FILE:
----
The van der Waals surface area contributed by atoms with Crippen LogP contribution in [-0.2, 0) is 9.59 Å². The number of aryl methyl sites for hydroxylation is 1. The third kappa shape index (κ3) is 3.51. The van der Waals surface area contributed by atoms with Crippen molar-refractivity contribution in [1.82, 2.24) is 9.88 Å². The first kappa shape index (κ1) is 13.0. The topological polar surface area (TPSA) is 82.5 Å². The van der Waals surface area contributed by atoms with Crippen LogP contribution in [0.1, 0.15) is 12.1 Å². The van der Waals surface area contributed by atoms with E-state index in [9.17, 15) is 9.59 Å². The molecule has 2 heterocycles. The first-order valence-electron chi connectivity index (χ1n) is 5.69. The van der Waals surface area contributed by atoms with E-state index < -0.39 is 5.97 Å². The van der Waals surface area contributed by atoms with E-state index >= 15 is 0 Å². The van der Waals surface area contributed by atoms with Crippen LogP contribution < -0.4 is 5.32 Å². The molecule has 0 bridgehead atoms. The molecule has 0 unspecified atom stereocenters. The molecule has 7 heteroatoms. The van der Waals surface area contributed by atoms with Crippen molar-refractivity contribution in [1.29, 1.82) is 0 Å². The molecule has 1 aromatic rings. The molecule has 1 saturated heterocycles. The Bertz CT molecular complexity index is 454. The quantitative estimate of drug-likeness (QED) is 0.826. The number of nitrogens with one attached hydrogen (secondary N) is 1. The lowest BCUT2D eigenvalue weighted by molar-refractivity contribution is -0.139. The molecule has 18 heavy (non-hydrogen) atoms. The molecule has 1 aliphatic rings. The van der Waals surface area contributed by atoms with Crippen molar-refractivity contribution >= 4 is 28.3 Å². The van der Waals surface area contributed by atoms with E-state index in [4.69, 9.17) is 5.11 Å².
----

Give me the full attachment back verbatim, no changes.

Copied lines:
The van der Waals surface area contributed by atoms with Crippen LogP contribution in [-0.2, 0) is 9.59 Å². The number of aryl methyl sites for hydroxylation is 1. The third kappa shape index (κ3) is 3.51. The van der Waals surface area contributed by atoms with Crippen molar-refractivity contribution in [1.82, 2.24) is 9.88 Å². The first kappa shape index (κ1) is 13.0. The topological polar surface area (TPSA) is 82.5 Å². The van der Waals surface area contributed by atoms with Crippen LogP contribution in [0.1, 0.15) is 12.1 Å². The van der Waals surface area contributed by atoms with E-state index in [9.17, 15) is 9.59 Å². The molecule has 2 heterocycles. The first-order valence-electron chi connectivity index (χ1n) is 5.69. The van der Waals surface area contributed by atoms with E-state index < -0.39 is 5.97 Å². The van der Waals surface area contributed by atoms with E-state index >= 15 is 0 Å². The van der Waals surface area contributed by atoms with Crippen LogP contribution < -0.4 is 5.32 Å². The molecule has 0 bridgehead atoms. The molecule has 0 unspecified atom stereocenters. The molecule has 7 heteroatoms. The van der Waals surface area contributed by atoms with Crippen molar-refractivity contribution in [1.29, 1.82) is 0 Å². The molecule has 1 aromatic rings. The molecule has 1 saturated heterocycles. The Bertz CT molecular complexity index is 454. The quantitative estimate of drug-likeness (QED) is 0.826. The number of nitrogens with one attached hydrogen (secondary N) is 1. The lowest BCUT2D eigenvalue weighted by molar-refractivity contribution is -0.139. The molecule has 18 heavy (non-hydrogen) atoms. The molecule has 1 aliphatic rings. The van der Waals surface area contributed by atoms with Crippen molar-refractivity contribution >= 4 is 28.3 Å². The van der Waals surface area contributed by atoms with E-state index in [4.69, 9.17) is 5.11 Å².